Abstract Guidelines

by Dr. Sarah J. Greenwald

Writing an abstract is an important part of giving a talk. An abstract for a talk should be thought of as an advertisement of the talk content that others can read in order to decide whether they wish to attend. At conferences, there are often many talks that occur at the same time. Hence, people use abstracts to decide which talk to attend from among possibly many talks that they are interested in at the given time.

Conference abstracts are usually due many months before a conference. Hence, it is not imperative that you follow the abstract exactly when presenting the talk, since many people find that by the time they prepare their talk, related but new material is of interest. An abstract should be your best guess of what you will talk about in the allowed space. It should also include some big picture ideas that discuss the importance and relevance of your talk content and place it into the bigger context of related fields.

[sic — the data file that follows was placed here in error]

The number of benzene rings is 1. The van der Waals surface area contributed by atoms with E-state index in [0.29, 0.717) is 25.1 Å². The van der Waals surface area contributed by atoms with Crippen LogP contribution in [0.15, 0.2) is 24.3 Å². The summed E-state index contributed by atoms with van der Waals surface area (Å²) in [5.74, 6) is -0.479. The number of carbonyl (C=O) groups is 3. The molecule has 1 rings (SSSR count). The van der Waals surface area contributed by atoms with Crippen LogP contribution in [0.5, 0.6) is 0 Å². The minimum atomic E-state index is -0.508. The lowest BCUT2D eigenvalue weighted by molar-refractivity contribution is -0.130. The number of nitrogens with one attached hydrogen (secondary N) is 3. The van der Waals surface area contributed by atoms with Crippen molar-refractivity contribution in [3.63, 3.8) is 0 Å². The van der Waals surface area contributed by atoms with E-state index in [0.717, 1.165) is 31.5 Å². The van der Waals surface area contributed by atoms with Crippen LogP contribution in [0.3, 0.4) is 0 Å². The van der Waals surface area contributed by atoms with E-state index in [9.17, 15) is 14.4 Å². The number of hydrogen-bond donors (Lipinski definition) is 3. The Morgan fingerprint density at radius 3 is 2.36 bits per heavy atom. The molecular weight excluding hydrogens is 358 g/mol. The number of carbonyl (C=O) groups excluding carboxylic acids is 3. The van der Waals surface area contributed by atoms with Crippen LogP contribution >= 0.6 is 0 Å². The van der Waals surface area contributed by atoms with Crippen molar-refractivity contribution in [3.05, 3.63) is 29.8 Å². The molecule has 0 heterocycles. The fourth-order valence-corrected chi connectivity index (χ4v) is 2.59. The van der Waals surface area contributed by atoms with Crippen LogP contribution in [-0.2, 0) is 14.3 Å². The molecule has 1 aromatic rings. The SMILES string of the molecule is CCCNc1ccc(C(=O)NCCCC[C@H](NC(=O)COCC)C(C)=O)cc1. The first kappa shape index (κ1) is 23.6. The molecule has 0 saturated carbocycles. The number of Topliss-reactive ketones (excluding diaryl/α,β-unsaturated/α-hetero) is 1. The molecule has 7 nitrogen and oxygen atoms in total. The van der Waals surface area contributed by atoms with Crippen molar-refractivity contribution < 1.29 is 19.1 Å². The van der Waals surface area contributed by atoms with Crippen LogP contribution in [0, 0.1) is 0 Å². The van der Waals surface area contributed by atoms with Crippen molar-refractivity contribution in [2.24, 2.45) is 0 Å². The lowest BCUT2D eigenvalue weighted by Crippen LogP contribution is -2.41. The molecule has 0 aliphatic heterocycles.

Abstracts are usually a few paragraphs long, and sometimes have space limitations on the number of characters or words. Your abstract will be less than 250 words. While the final talk may well be different, the abstract should be at least loosely adhered to since otherwise talk attendees will be confused and sometimes angry that the talk was unrelated to what you said it would be. After all, attendees are giving their valuable time to you, and might instead have chosen a different talk.

The first step in writing an abstract is to choose a title. The title should be chosen carefully to summarize the content of your talk. Some people may not read the abstract (it is sometimes published in a separate book from the schedule), and may use only the title in order to decide whether they will attend.

The following are some examples of various titles and abstracts:
  • Simpsons Rule: Mathematical Morsals from The Simpsons

  • Using WebCT Instruction in Courses You Never Thought You Could

  • Tracing the Historical Progression of Mathematics and the Changing Roles of Women and Minority Mathematicians with Student Projects